It is a moment any taxpayer dreads: Mail arrives from the IRS, but it is not a refund check. The IRS says, “Do not panic.” Many of these letters can be dealt with simply and painlessly.
Each year, the IRS sends millions of letters and notices to taxpayers to request payment of taxes, to notify them of a change to their account, or to request additional information. The notice you receive normally covers a very specific issue about your account or tax return. Each letter and notice offers specific instructions on what to do to satisfy the inquiry. Most notices provide a phone number for you to call if you have questions.
Most correspondence can be handled without calling or visiting an IRS office if you follow the instructions in the letter or notice. However, if you have questions, call the telephone number in the upper right corner of the notice, or call the IRS at 1-800-829-1040. Have a copy of your tax return and the correspondence available when you call so your account can be readily accessed.
Before contacting the IRS, review the correspondence and compare it to the information on your return. If you agree with the correction to your account, no reply is necessary unless a payment is due. In that case, send the payment. If you do not agree with the correction the IRS made, it is important that you respond as requested. Write to explain why you disagree. Include any documents and information you wish the IRS to consider, along with the bottom tear-off portion of the notice. Mail the information to the IRS address shown in the upper left corner of the notice. Allow at least 30 days for a response.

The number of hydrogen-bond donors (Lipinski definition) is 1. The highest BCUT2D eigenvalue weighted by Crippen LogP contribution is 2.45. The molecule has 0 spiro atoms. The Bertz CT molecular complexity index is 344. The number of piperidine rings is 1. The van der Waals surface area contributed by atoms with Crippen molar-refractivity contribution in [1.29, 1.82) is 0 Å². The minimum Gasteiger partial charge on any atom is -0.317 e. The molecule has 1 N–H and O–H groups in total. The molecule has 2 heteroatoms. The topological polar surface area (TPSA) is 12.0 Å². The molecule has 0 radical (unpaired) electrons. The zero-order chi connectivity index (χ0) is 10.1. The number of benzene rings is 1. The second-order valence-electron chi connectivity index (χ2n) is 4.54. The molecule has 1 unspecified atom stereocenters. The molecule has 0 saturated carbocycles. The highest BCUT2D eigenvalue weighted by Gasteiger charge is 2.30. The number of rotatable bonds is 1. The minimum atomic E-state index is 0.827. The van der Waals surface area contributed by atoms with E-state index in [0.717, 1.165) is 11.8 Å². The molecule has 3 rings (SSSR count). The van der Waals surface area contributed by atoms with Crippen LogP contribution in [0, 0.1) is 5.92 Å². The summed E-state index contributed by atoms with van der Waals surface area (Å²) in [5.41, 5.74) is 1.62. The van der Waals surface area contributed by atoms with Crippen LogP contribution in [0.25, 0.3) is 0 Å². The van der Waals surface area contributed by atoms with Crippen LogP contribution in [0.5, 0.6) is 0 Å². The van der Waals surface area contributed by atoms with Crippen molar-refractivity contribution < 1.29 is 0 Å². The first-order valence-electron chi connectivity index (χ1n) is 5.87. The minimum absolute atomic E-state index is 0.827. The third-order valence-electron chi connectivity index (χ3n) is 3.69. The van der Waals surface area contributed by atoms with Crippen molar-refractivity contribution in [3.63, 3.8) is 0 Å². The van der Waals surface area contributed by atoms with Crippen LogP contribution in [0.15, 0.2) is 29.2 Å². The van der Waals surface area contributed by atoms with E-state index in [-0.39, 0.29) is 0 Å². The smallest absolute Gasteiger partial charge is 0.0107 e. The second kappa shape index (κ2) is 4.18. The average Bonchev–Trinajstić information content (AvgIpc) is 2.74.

Sometimes, the IRS will send a second letter. Perhaps the IRS sends you a notice requesting additional information or providing additional information to you. Be sure that you keep copies of all correspondence with your records.
For more information about IRS notices and bills, see IRS Publication 594, “The IRS Collection Process.” Information about penalties and interest charges is available in Publication 17, “Your Federal Income Tax.” You can find these articles and more at the IRS website (www.irs.gov) by performing a search in the Forms and Publications section. Otherwise, you can call 1-800-TAX-FORM (1-800-829-3676) for more information on these topics.
The tax experts at Henssler Financial are available to assist you with any IRS notices you receive. For additional information, contact Henssler Financial at 770-429-9166 or at email@example.com